We have a feral child in this book. It's been fun writing a nuisance of a kid who manages to tame two adult men.  

Thursday, January 03, 2013

true regret

Yesterday, as I did my quarterly whine**, I tried to think of actual actions I regret, careerwise.  There are a few lost opportunities, stories that could have used more work, dumb moves, that kind of thing. But I only got a true pang of regret when I remembered the guy I interviewed about 20 years ago.

Back then, I worked for local magazines and newspapers (one of which still exists wowee). I wrote free-lance until I got a job as an editor.

I wrote dozens? hundreds? of articles during my feature article years. I interviewed all sorts of people--bee-keepers, collectors, athletes, politicians, movers-and-shakers, bankers, acrobats, a real cowboy, Billy Ripken, artists, actors, writers, chicken farmers, crooks, Other Women, home-schoolers, police officers, judges, lawyers....

Regrets. Right.

When I think about all those interviews, two stand out: one with a woman lived in Frederick in the 1940s and another with a man who'd stormed Normandy during D-Day. I was supposed to write a series of articles about life in the US and in Europe for Frederick people during WW2.

The woman told me about her life. She lived in a nursing home and what else did she have to do with her time? She talked about life in World War 2 and World War 1. She was a nurse through both wars.

She described recovering from the flu of 1918, climbing out of bed to discover that her husband and infant lay dead in the next room. And she talked about what it was like to be a woman raising a child on her own and then what it was like to outlive everyone she loved. She apparently hadn't talked about some of these things--the stories didn't come out fluently. Perhaps it had only been a long time since she talked? But I remember her hesitancy and I sensed she didn't often talk about the past.  Even then I felt as if I'd been given a gift.

I think I used two sentences about her in the article.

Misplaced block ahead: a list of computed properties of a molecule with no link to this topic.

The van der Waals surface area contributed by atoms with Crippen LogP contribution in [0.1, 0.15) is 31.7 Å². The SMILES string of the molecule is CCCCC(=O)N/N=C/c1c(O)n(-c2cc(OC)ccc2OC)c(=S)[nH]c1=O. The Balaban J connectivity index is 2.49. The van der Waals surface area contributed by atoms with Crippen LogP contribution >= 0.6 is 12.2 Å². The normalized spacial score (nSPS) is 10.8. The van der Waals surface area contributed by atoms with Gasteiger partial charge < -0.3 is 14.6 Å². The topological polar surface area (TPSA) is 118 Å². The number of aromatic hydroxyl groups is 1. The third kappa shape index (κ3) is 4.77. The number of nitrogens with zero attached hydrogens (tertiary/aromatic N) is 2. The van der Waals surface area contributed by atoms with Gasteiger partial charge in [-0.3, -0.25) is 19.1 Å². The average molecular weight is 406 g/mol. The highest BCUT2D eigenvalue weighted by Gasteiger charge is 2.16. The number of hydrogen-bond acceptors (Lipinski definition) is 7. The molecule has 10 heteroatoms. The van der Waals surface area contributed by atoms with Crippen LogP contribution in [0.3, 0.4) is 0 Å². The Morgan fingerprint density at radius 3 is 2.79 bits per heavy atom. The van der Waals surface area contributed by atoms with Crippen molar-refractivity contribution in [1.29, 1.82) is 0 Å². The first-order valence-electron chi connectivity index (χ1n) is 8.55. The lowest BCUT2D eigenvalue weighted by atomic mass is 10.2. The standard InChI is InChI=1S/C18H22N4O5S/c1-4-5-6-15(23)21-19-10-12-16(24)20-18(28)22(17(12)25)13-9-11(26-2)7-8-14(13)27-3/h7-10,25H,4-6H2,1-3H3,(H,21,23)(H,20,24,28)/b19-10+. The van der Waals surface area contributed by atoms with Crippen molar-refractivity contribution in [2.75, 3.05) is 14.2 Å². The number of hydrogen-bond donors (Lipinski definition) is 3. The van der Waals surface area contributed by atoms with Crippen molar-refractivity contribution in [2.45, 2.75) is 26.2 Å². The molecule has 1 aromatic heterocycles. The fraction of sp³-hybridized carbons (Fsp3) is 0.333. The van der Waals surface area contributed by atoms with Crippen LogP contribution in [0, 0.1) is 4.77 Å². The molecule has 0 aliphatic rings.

The last of the WW2 series got shortened? canned? I can't remember. Maybe I quit before I finished? All this regret feels personal so it must have been something I did. . . Anyway, in the end, the man who described landing on the beach didn't get to see his words in the magazine.

His descriptions would be familiar to anyone who's seen a WW2 movie. The ping of bullets hitting the sides of the landers sounded like mad typists at work. (The guy, whose name I've forgotten, liked to talk). He didn't get seasick, like most of the guys who were jammed onto the boat, but the smell of vomit and fear eventually got to him so he puked too.

 I listened to him talk and tried to imagine this guy, overweight and kind of goofy looking, in a war. He talked and talked and began to cry. I got embarrassed for him (and thinking about it, now I'm embarrassed for me to even worry about trivial shit like that). I think I ended the interview by pretending to have an appointment. I can't remember what he said nearly as clearly as I can my own dumb actions. Typical.

I'd taped the interview and I took notes. The tape broke. I think I made a half-assed attempt to fix it. That article didn't happen. I lost the notes from the interview--to give me a tiny bit of credit, I did cart them around for years.

I don't remember their names. She seemed elegant and put together for someone who lived in a nursing home. He worked in a funeral home.

My greatest writerly regret of my career so far -- not keeping their words or their names.

_________
**every few months whether I'm up for it or not, the whine pours out.

Wednesday, January 02, 2013

haven't we heard this before? does it help?

Whine no one buys my books anymore

stop writing then.

Whine what else am I supposed to do? Mike suggested being a greeter at Walmart and he wasn't kidding. I'm not qualified to do squat. I'm too old to be a waitress.

then keep writing.

Whine but I'm not making enough money

then get a part time job

Whine but there's nothing out there and I've looked. why are you so unsympathetic? you know I go into these declines every now and then. Particularly at holiday times when everyone says make goals! improve your life! 

and what do these introspection moments do for you? anything?

Whine they make me take stock of my life.

hey, admit it. your life is pretty good, right? 

whine it's okay, except for the writing. and the occasional glitches in the life and the being fat part. No, stop, I don't want to hear about that.

fine, we'll stick to the writing. you like the writing. you even sort of enjoyed editing that godawfulbookfromhell last week

whine fuck you ....except for the selling then.

are you willing to put in more effort on that?

whine I don't know howwwwwwwwwwww

are you willing to learn how?

whine I've tried. I go to the seminars. no one seems to know howwwwwwwww

fine. then how about you write the books and shut up?

whine yes and no. write, yes; shut up, no. It feels necessary. If I don't I'll stay depressed and not move along.

I wish I understood that. 

me too.

but the fact is, no one in the world wants to hear about your whining. 

whine tough shit. I'm doing it anyway.

why in semi-public?

whine why not?

Okay.

whine okay.

carry on. 

whine whine whine gribble sigh. whine. whine whine whine